December 27, 2007

Institutional evil

I remember someone positing that anytime an institution started spending energy defending its territory (as opposed to doing what it formed to do) it started to move towards malevolence. At the time, we were thinking about the Catholic church becoming so defensive of Church history or Church secrets that it spent so much time with lawyers and politicians rather than feeding the poor. But it could apply to any institution.

But recently, I have started thinking of something similar. What if an institution starts to act counter to its beliefs even as its rhetoric suggests a rededication to those beliefs? And this is not really aimed at Bush, though there are aspects. Does Bush really believe that the warrant-less wiretaps and signing statements make us more free? Or does he just say that?

But I am thinking of this more from a slow decline and almost a subconscious--the ability for humans to delude themselves. On a personal level, I am reminded of that every time SOF and I talk through an issue. We often find that the topic that sparks the discussion rarely is the root issue, and it takes some self-honesty to get to that truth.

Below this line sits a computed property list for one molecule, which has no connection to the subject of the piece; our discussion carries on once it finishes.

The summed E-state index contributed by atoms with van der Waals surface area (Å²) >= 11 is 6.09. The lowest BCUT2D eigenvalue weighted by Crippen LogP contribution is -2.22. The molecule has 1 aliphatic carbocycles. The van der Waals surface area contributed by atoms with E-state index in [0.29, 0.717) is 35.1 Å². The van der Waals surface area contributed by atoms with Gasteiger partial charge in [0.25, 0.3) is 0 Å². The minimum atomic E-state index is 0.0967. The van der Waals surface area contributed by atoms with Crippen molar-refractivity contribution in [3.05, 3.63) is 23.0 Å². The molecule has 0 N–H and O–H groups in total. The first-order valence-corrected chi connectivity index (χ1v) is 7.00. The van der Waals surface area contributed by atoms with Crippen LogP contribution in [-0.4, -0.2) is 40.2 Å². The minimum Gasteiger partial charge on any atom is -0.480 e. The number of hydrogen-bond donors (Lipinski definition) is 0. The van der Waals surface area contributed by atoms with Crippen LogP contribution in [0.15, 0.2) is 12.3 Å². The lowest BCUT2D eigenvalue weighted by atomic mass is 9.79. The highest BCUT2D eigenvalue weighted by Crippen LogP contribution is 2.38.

This is perhaps why the conservative church vexes me so. Not to pick on them, but I fear that the last 7 years has revealed a certain disconnect between what they say they believe and their actions. I have suggested for a time that Bush doesn't actually reflect conservative Christian values. But with the language of the Church, he essentially won their endorsement for a whole host of policies that are completely counter to their beliefs. Torture, wiretapping, secrecy, etc. But the real danger appears that the conservative church still doesn't actually see this fraud. Making the church complicit in torture is kind of like Amnesty International turning over suspects to be tortured while speaking about human rights. Or Greenpeace funding their operations by hunting whales, but the rank and file continuing to support the organization.

It is a warning to all of us, of course. We are all more than capable of self-delusion.

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